As life's weirdness outpaced my ability to make up lies about it, I had to find a new place to write from. The second book became more personal. I was writing about fame. I still had plenty of jokes about Mole Men and hermit races and ridding your house of ex-models, but I also was writing in the only way I knew how some of the most personal material I knew I would write.

By the time I was writing the second one, I knew I would write a third, and I knew because I had contracted to write two more. I proposed it as a trilogy because all the best books are trilogies—at least The Lord of the Rings is.

It feels like a natural ending. I knew that the third book would be called That Is All because that is an email sign off I've been using since my literary agency days as a Radar O'Reilly-style joke from M*A*S*H. I didn't know much else other than it would have to come to an end. I didn't feel that the people in the world would have an appetite for an endless array of the same kind of goofball fake-history jokes. Eventually I was going to tell all of the ones that I knew how to tell and I was going to tell all the ones that people would accept from me.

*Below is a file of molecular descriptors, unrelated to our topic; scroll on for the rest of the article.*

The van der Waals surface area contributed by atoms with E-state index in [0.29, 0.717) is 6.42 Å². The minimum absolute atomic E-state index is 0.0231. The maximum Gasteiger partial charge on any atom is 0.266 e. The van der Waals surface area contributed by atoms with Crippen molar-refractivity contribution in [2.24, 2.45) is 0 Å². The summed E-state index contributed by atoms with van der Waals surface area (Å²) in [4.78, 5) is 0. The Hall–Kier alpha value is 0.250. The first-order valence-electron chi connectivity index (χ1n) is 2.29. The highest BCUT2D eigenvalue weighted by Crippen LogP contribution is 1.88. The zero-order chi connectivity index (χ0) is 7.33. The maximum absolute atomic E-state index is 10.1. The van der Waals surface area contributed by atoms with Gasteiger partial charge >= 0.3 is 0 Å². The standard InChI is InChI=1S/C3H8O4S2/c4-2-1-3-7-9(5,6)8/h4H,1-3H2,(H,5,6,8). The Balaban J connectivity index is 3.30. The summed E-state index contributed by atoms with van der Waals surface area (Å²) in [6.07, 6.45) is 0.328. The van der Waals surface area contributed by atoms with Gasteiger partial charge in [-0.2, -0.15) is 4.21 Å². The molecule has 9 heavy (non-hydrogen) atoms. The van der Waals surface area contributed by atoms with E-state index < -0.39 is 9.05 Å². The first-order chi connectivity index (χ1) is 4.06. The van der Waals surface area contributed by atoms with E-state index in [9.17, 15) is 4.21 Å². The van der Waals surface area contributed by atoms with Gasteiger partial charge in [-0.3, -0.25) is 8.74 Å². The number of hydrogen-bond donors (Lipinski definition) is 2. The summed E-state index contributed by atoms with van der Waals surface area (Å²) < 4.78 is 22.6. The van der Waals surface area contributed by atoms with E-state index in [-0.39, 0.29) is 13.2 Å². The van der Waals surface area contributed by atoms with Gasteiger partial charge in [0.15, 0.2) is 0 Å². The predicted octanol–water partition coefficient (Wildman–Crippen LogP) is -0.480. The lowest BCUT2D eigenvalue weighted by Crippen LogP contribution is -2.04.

Moreover, I also knew that these books were places where I was exploring not only humor but other things that I had to say. They had become meaningful in some way. To really finish properly, I would have to figure out what the whole project meant on some level and where I was going to end up and how I could possibly end a series of books that purported to contain complete world knowledge. The only option, ultimately, was the end of the world.

To go on and on and churn the stuff out would have been a possibility, but it just would have been a collection of gags. I realized that I wanted to create something — not necessarily something huge or serious or important — but something that was whole and would ultimately have a beginning, middle, and end. That takes a little bit more work—to finish something, than to keep it going forever.

There are lots of examples in history of things overstaying their welcome. The Thin Man movies, for instance. In terms of books, some of the later Encyclopedia Browns get a bit tedious.

Finishing a story is the second-hardest part after starting a story. You talk to someone like George R. R. Martin — that guy's got real problems. He's wrestling with the complexities of what happens when you build a world, how long do you stay in it, how faithful are you to it, and when do you decide enough is enough.

I don't want to flatter myself and say that I've built a world, but there's a certain consistency to the deranged alternate history that exists in these books. At some point, that world has to end. So why not have it split apart as the Century Toad breaks the world in half to go out into space after swallowing all the Mole Men? That just seems natural.

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